Taking Stock of Research on Immigration and Adult Education in Canada: 1981- 2020
Keywords:Immigration; Adult education; Intersectionality; Social inequality; Race; Class; Gender; Sexual orientation; Canada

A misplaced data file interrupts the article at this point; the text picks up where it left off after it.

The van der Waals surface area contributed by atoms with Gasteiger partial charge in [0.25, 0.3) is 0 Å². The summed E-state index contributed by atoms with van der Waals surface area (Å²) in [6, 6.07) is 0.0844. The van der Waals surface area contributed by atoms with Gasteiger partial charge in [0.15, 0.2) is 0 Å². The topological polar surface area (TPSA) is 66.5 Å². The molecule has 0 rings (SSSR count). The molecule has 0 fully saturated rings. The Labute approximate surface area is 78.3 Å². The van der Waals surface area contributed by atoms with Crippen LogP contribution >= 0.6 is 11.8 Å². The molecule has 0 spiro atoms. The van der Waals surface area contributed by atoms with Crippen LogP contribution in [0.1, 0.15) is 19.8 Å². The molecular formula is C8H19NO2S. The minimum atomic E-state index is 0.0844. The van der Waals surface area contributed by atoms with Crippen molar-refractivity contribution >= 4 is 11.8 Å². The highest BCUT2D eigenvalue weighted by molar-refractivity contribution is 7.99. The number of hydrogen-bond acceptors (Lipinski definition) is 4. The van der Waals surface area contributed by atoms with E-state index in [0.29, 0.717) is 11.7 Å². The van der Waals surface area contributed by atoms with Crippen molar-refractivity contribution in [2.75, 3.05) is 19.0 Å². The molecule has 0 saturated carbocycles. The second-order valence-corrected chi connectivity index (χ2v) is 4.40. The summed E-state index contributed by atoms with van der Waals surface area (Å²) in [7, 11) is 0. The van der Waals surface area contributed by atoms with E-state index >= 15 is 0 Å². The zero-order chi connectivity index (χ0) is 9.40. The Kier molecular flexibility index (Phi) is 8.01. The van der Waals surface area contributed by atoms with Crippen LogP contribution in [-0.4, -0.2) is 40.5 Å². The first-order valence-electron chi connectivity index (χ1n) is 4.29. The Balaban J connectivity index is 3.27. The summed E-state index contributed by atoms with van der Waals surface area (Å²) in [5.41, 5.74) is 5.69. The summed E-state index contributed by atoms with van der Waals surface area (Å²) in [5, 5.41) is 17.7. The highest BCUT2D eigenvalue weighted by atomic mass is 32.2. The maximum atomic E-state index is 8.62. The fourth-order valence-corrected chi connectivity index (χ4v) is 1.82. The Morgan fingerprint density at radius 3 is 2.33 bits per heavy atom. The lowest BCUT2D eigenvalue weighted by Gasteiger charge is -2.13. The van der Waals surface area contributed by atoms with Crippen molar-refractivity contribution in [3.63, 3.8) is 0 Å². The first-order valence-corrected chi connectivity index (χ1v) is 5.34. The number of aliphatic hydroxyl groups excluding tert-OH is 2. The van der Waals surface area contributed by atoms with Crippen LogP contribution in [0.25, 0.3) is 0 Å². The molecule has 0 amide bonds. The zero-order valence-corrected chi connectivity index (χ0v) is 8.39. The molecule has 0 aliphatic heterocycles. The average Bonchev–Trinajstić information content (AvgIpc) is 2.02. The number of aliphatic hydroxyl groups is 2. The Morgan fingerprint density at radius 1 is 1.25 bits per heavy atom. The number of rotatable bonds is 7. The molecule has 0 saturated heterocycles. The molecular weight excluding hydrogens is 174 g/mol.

This article takes stock of research on immigration and adult education in Canada between 1981 and 2020. Drawing on intersectionality theory, the analysis focuses on how race, gender, class, and sexual orientation intersect to shape the experiences of adult immigrant learners in producing social inequality. The findings reveal that although Canadian adult educators have progressively adopted an intersectional approach to the study of immigrant experiences in Canada, this shift is insufficient for building inclusive learning spaces that are capable of assisting marginalized immigrants in overcoming multifaceted challenges in the host society. In light of this, we propose an integrative intersectional framework that goes beyond the existing triple analysis embracing racialized immigrants as actors and agents of change with reference to the specifics of everyday reality through the struggle for identity and social equality. This approach also allows adult educators to examine the internal and external layers of complexity between social categories and structural power, constructing a more integrative landscape to capture social and power relations.
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